The definition phase consists of getting everybody on the VM team to understand the basic project or product information in the same manner and agree on objectives. In a value engineering or value analysis workshop, the client/sponsor presents the objectives of the project or program and of the VM study; the program manager or business analyst covers strategic issues, and the project manager and/or designers discuss tactical issues.

In traditional VE or VA 40-hour workshops, key project stakeholders attend only the information and recommendation phases. During the information phase, they confirm and validate data and commit to objectives; during the recommendation phase, they review the value team’s recommendations and commit to implementation.

During the definition phase, the scope of the study is identified; a series of issues are addressed in the presence of the key project or program stakeholders. These include, but are not limited to: the value study’s expected results, potential areas of impact, quality expectations, risk assessment, and identification of major stakeholders. The aim of that phase is to reach a mutual acceptance of different points of view for the sake of the project’s success.

In program management and integrated value management studies, the definition phase consists of performing a stakeholders’ analysis: identifying and classifying/mapping stakeholders; clarifying their specific needs and expectations, and agreeing on their high level objectives.

The principles stated in this section are not exclusive to the preparation/definition phase and can be used throughout the study to confirm and/or assess changes in key stakeholders’ objectives and then to gather, validate, consolidate, model, and communicate any new data to the team in particular and other concerned stakeholders.


The goal of the presentation is for the client or sponsor and their team to clarify their objectives and present the situation and its issues. The presentation typically includes: justification and triggers for the project or program, main objectives, key stakeholders, high level issues and risks, key parameters, etc. The VM team’s role is to ask all the necessary questions to fully understand these issues and to satisfactorily resolve any unclear matter.

The presentation can also include strategic issues, scope of project or study, quality expectations, deadlines, and budget; design (if at the design stage), involving rationale for the design, design criteria, systems and sub-systems, and alternative solutions (if any); tactical issues, including organizational structure, procurement, technical components, and production processes; and constraints, which involve codes and regulations, the environment, as well as legal and political issues.

The VM team leader will ensure that all team participants have the same understanding of the issues at stake and will ask questions, restate, reiterate, and recapitulate until all team members and stakeholders agree on all the issues.

Function Analysis Phase

If you accept the premise that understanding the problem is fifty percent of its solution, then separating the problem from its symptoms and effects by analyzing its functions is essential to the process.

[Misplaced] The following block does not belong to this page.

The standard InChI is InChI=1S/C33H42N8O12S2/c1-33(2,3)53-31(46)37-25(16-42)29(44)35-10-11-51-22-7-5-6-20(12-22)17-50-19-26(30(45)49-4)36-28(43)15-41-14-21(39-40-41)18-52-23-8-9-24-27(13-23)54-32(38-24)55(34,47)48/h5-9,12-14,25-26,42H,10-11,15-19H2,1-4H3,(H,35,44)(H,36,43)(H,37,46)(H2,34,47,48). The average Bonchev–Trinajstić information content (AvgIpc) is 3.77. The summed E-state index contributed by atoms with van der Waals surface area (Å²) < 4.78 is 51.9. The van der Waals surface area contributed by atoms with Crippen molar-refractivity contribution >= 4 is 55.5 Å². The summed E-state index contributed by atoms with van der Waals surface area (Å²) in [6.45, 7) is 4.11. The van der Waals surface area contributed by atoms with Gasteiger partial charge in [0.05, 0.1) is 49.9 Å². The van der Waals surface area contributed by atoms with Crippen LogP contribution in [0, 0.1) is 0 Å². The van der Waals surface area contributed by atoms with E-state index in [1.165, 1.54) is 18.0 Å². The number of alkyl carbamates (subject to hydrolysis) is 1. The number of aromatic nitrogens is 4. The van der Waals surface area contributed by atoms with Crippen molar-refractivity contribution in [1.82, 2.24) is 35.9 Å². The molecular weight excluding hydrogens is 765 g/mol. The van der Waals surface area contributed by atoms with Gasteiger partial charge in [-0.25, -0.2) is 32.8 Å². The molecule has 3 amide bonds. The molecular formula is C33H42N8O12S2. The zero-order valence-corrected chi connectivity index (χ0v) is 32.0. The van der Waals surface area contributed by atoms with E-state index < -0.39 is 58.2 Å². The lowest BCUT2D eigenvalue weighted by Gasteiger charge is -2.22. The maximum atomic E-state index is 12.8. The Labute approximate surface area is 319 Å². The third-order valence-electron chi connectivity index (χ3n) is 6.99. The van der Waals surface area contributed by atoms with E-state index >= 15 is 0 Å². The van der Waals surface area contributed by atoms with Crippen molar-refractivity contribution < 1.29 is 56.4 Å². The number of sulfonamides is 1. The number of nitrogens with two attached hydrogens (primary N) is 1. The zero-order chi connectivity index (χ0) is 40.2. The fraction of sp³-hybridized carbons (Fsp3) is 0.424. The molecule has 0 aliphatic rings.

J. J. Kaufman, American Value Specialist (1982)

Function analysis is what distinguishes value management from all other similar techniques and has enabled it to survive for over 70 years as a recognized optimization and improvement method. It is the factor that enabled VM to be used in conjunction with, or be integrated in, numerous fields and domains. The purpose of function analysis is to develop shared objectives and, based on these, to define expected benefits and value for the program or project. In order to achieve this, the value team will agree expected benefits and value, identify and prioritize critical success factors (primary functions), and define agreed-on performance indicators (characterize functions).

Eliciting the Needs or Expected Benefits

Function analysis consists of abstracting technical or project solutions in order to concentrate on the actual needs and wants of the customer or expected benefits of the stakeholders. It guides every participant (expert and layperson) and stakeholder toward a consensus on the objectives of a program or project because of its basic rhetoric. It is the foundation for effective change management because it enables abstraction of change requests to a level of basic needs that is more stable and customer-oriented.

Item-oriented analysis involves looking at item A and asking, “How can item A be improved?” The result is item A+, a modified version of item A; for example, trying to improve a bicycle may lead to a motorcycle (See Figure III-8).

Value management involves looking at item A and asking, “How can the basic functions of item A be provided with a better value?” The result is item B, which sometimes is a completely different item. For example, if one of the basic functions of a bicycle is identified as “roll faster,” the result will still be a motorcycle, but if the function is “move faster,” item B could be an airplane (See Figure III-9).



The discipline of function analysis requires that a function be described by using an active verb and a measurable noun; adding an adjective often is helpful in identifying the problem being addressed and communicating the information outside the team. Certain verbs should be avoided—such as “provide,” “satisfy” or “meet”—because they convey abstract concepts that are difficult to qualify and do not contribute to the understanding of the function under study. The noun used should be easily quantifiable. Passive statements are typically avoided because they do not lead to action whereas active statements can easily be translated into tangible actions. This can often be accomplished by using the noun as a verb and looking for a more specific and precise noun to describe the functions, as shown below: